Catholic Education week 2021
This year, the theme of Catholic Education Week is “Celebrating and Worshipping.” In our Catholic schools the pandemic has taken its toll and disrupted our ability to come together. However, the pandemic has not disrupted the purpose and mission of our Catholic school, the celebration of our values and our unique ethos.
To the contrary, it has been a lifeline that has kept us together on a turbulent covid sea and made us stronger as an educational community. Our teachers have worked hard throughout the pandemic and undoubtedly been sustained by our Catholic heritage and culture.
Here at St John’s RC Academy, we are fortunate that we have an all through school chaplaincy and liturgy committee that plan for acts of worship. However, our school masses are of necessity smaller and more intimate, due to the pandemic, as we are prohibited for celebrating in large gatherings in assembly halls. However, we are fortunate enough to have an oratory that is the heart of our school community. Our feeder primaries would be lucky to have such a reserved space.
The oratory as its name suggests, is a small chapel, especially for private worship for staff and pupils, where mass is celebrated weekly and morning prayer often. Over the past year we have redesigned this space, making it more conducive to prayer, celebration, and worship. On one wall are pictures of our school patron St John the Baptist, including a mosaic in the Byzantine style from “Hagia Sophia” or Holy Wisdom, the meeting place of East and West in Constantinople, or modern-day Istanbul.
St John Chrysostom reminds us on entering such a holy place: “We knew not whether we were in heaven or on earth, for surely there is no such splendour or beauty anywhere upon earth. We cannot describe it to you: only this we know that God dwells there among men, and that their service surpasses the worship of all other places. For we cannot forget that beauty;” and so it is the case when we enter our school oratory, we should be reminded of the sacredness and quiet splendour of what lies before us. At the back is a beautiful wooden carved statue of Our Lady and above the altar we have a large crucifix that came from St Columba’s High, before our schools merged, illustrating a symbolic link with what went before.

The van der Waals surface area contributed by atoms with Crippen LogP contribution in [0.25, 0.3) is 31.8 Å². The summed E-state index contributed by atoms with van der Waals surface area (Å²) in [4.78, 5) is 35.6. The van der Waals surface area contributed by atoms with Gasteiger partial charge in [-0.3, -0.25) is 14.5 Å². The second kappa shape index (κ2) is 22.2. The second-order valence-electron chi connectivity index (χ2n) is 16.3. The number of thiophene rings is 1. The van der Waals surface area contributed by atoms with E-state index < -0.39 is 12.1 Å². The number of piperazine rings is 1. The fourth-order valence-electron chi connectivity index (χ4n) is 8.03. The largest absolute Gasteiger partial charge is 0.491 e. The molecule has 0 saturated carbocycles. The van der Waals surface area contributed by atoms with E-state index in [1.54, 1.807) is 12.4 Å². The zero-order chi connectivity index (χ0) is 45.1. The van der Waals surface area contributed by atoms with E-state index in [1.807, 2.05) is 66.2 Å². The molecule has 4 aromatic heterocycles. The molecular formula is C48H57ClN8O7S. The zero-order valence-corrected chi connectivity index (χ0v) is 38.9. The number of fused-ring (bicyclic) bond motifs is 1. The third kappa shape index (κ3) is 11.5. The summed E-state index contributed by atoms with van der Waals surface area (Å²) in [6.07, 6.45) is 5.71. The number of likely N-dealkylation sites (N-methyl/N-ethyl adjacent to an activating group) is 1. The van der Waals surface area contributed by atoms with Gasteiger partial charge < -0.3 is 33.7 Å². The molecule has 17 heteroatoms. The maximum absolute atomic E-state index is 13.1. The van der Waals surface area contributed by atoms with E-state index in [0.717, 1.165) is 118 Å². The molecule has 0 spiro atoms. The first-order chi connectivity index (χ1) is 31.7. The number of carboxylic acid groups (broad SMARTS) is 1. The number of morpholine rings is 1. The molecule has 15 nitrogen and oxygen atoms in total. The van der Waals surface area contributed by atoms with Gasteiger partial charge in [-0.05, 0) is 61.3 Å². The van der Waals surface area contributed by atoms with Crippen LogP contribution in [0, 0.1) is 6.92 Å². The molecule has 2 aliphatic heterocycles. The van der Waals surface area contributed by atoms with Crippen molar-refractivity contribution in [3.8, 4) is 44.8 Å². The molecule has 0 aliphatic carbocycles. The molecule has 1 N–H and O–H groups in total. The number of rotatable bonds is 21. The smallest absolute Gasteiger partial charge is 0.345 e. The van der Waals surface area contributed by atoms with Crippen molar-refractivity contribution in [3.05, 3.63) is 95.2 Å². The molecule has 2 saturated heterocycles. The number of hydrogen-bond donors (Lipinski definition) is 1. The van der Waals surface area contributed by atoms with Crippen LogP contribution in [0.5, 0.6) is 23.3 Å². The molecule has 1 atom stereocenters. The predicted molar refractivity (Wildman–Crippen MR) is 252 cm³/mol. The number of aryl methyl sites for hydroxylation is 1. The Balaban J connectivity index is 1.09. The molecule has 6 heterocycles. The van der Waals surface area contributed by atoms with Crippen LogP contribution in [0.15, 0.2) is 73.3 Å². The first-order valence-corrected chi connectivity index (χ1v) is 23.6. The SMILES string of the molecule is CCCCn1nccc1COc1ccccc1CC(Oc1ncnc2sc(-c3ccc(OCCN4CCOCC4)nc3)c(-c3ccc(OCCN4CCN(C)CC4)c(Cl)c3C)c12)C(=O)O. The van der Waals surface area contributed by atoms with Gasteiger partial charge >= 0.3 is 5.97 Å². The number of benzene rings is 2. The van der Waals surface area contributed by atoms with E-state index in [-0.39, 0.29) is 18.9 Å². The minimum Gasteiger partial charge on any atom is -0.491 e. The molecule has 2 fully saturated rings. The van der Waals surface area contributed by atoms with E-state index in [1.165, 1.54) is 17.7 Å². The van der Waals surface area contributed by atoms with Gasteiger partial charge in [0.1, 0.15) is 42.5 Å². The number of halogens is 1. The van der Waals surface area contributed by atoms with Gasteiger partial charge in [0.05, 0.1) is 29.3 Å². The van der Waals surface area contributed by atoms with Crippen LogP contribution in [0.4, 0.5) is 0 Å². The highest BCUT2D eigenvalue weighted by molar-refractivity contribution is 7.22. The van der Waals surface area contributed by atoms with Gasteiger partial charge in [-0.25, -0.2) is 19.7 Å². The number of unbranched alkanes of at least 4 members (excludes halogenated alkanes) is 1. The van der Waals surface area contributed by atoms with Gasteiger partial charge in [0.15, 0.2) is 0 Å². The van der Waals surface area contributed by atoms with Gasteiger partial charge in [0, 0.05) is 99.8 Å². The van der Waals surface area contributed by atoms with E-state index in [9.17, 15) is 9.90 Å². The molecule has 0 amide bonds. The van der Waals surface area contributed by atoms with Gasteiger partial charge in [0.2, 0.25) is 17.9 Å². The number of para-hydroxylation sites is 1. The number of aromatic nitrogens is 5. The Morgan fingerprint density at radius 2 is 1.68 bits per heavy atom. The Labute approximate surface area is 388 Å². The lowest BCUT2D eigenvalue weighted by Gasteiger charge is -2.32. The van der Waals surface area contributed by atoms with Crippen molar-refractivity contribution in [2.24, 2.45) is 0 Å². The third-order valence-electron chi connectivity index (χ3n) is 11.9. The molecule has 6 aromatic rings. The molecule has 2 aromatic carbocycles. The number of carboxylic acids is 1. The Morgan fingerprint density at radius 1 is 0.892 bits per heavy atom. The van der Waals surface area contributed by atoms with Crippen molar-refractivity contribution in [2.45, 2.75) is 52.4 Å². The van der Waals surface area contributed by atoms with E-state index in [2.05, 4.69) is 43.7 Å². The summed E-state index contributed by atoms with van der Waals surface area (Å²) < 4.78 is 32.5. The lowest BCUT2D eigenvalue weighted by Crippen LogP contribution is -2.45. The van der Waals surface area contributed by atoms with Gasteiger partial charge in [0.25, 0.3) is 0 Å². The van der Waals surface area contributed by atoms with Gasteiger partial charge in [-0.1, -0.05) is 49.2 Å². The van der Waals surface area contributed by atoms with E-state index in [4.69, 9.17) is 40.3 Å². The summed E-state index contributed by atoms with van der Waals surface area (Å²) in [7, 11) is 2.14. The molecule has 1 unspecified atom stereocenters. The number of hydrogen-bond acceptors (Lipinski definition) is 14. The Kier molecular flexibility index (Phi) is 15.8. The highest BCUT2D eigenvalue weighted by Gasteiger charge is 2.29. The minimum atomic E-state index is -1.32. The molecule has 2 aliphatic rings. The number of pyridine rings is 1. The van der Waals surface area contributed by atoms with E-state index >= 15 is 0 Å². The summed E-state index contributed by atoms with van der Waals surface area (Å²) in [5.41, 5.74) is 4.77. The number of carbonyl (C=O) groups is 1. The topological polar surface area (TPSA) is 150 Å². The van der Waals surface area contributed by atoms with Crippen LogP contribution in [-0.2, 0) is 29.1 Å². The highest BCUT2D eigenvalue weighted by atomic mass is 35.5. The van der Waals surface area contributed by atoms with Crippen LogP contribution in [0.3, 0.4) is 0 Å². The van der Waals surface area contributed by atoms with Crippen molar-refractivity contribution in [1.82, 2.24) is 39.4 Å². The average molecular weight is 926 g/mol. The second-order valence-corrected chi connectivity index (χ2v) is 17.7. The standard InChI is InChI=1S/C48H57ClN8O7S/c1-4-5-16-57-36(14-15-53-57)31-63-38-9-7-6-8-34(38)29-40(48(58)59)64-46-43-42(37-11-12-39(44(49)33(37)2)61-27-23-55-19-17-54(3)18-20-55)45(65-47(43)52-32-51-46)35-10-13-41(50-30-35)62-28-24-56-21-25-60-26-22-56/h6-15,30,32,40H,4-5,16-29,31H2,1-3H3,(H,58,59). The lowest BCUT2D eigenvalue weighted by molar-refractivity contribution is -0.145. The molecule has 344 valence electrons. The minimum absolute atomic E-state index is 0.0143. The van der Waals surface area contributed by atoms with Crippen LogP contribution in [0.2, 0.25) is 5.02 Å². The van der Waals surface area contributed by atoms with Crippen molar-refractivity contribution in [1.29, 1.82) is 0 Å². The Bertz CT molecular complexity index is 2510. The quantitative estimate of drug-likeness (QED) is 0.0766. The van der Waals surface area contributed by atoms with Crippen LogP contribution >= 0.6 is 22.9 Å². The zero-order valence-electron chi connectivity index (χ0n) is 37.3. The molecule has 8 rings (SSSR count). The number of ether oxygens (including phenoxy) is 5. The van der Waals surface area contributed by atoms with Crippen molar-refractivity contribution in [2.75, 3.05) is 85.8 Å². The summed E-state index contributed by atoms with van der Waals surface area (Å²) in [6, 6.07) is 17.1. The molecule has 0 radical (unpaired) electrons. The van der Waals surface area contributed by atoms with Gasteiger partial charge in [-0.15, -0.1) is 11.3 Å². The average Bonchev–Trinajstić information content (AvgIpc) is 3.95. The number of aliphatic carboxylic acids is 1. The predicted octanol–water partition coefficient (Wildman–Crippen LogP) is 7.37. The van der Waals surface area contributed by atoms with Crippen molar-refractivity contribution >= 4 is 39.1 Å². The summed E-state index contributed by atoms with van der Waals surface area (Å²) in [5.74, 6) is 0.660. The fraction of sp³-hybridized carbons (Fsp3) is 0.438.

Behind the altar itself, framed in gold, is “The Baptism of Christ” by the Tuscan painter Piero Della Francesca painted in 1437. Christ stands in a shallow, winding stream as John the Baptist pours a small bowl of water over his head. Three angels in colourful robes witness the event. At this very moment the voice of God was heard – ‘This is my Son, whom I love; with him I am well pleased’ (Matthew 3: 16) – and the Holy Spirit, shown here as a dove flying over Christ’s head and towards us, descended upon him.
This painting was made for the small chapel dedicated to Saint John the Baptist in the Camaldolese abbey of Piero’s hometown, Borgo Sansepolcro. Our school oratory is also a place that represents our spiritual home, and it is a delight to be able to celebrate and worship there as a Catholic educational community; both before, during and after an often-frenetic school day, even in the midst of an international pandemic. Please pray for our schools, both now and in the future, as our Catholic schools and their educational mission rely on your wholehearted love and continuous support.
Dr Robert Staines
St John’s RC Academy
Acting Head Teacher.